The effect of heparin infusion intensity on outcomes for bridging hospitalized patients with atrial fibrillation

Bruce A. Warden, Calvin Diep, Ran Ran, Matthew Thomas, Joaquin Cigarroa

    Research output: Contribution to journalArticle

    Abstract

    Background: Perioperative bridging in atrial fibrillation (AF) is associated with low thromboembolic rates but high bleeding rates. Recent guidance cautions the practice of bridging except in high risk patients. However, the practice of bridging varies widely and little data exist regarding appropriate anticoagulation intensity when using intravenous unfractionated heparin (UFH). Hypothesis: To determine if high intensity UFH infusion regimens are associated with increased bleeding rates compared to low intensity regimens for bridging patients with AF. Methods: We conducted a single center retrospective cohort study of admitted patients with non-valvular AF receiving UFH for ≥24 hours. UFH intensities were chosen at the providers' discretion. The primary endpoint was the rate of bleeding defined by the International Society on Thrombosis and Hemostasis during UFH infusion or within 24 hours of discontinuation. The secondary endpoint was a composite of cardiovascular events, arterial thromboembolism, venous thromboembolism, myocardial infarctions and death during UFH infusion. Results: A total of 497 patients were included in this analysis. Warfarin was used in 82.1% and direct acting oral anticoagulants in 14.1% of patients. The rate of any bleed was higher among high intensity compared to low intensity UFH regimens (10.5% vs 4.9%, odds ratio = 2.29, 95% confidence interval = 1.07-4.90). Major bleeding was significantly higher among high intensity compared to low intensity UFH regimens. There was no difference in composite thrombotic events or death. Conclusions: Low intensity UFH infusions, targeting lower anticoagulation targets, were associated with decreased bleeding rates without a signal of increased thromboembolic events in hospitalized AF patients.

    Original languageEnglish (US)
    JournalClinical Cardiology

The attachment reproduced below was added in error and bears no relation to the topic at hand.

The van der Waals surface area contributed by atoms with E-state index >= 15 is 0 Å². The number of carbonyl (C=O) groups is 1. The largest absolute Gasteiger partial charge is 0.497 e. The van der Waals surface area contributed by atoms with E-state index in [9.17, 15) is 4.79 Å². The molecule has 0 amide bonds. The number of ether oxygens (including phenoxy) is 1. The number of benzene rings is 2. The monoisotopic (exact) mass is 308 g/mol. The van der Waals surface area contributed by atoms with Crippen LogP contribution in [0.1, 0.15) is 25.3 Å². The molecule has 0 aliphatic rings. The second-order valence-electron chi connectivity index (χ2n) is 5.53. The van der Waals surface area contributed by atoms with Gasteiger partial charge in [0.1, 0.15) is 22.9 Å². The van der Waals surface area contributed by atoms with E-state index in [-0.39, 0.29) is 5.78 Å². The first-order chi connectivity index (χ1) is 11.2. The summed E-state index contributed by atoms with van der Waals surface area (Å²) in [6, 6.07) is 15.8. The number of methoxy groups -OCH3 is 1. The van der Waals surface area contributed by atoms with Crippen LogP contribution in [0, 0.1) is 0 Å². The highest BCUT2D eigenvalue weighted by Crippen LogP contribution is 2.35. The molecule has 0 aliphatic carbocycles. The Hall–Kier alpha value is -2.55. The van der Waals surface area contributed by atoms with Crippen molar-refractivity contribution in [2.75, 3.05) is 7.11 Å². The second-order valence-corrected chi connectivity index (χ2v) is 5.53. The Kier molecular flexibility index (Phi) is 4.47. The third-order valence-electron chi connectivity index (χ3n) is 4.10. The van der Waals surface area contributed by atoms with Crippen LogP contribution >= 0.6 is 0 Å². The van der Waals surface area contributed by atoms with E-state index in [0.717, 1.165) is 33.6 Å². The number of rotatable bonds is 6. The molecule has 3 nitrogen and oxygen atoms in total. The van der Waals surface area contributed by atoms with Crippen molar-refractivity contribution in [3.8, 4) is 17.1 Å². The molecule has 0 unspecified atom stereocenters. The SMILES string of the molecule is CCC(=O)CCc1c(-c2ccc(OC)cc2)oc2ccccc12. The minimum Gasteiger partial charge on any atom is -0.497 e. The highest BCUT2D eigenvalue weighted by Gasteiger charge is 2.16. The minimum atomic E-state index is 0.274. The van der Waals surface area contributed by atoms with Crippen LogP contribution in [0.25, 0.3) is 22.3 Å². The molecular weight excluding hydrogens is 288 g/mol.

DOIs
    StateAccepted/In press - Jan 1 2019

    Fingerprint

    Atrial Fibrillation
    Heparin
    Hemorrhage
    Thromboembolism
    Venous Thromboembolism
    Warfarin
    Hemostasis
    Anticoagulants
    Thrombosis
    Cohort Studies
    Retrospective Studies
    Odds Ratio
    Myocardial Infarction
    Confidence Intervals

    Keywords

    • anticoagulation
    • atrial fibrillation
    • bleeding
    • bridging
    • heparin
    • thrombosis

    ASJC Scopus subject areas

    • Cardiology and Cardiovascular Medicine

    Cite this

    The effect of heparin infusion intensity on outcomes for bridging hospitalized patients with atrial fibrillation. / Warden, Bruce A.; Diep, Calvin; Ran, Ran; Thomas, Matthew; Cigarroa, Joaquin.

    In: Clinical Cardiology, 01.01.2019.

    Research output: Contribution to journalArticle

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    N2 - Background: Perioperative bridging in atrial fibrillation (AF) is associated with low thromboembolic rates but high bleeding rates. Recent guidance cautions the practice of bridging except in high risk patients. However, the practice of bridging varies widely and little data exist regarding appropriate anticoagulation intensity when using intravenous unfractionated heparin (UFH). Hypothesis: To determine if high intensity UFH infusion regimens are associated with increased bleeding rates compared to low intensity regimens for bridging patients with AF. Methods: We conducted a single center retrospective cohort study of admitted patients with non-valvular AF receiving UFH for ≥24 hours. UFH intensities were chosen at the providers' discretion. The primary endpoint was the rate of bleeding defined by the International Society on Thrombosis and Hemostasis during UFH infusion or within 24 hours of discontinuation. The secondary endpoint was a composite of cardiovascular events, arterial thromboembolism, venous thromboembolism, myocardial infarctions and death during UFH infusion. Results: A total of 497 patients were included in this analysis. Warfarin was used in 82.1% and direct acting oral anticoagulants in 14.1% of patients. The rate of any bleed was higher among high intensity compared to low intensity UFH regimens (10.5% vs 4.9%, odds ratio = 2.29, 95% confidence interval = 1.07-4.90). Major bleeding was significantly higher among high intensity compared to low intensity UFH regimens. There was no difference in composite thrombotic events or death. Conclusions: Low intensity UFH infusions, targeting lower anticoagulation targets, were associated with decreased bleeding rates without a signal of increased thromboembolic events in hospitalized AF patients.

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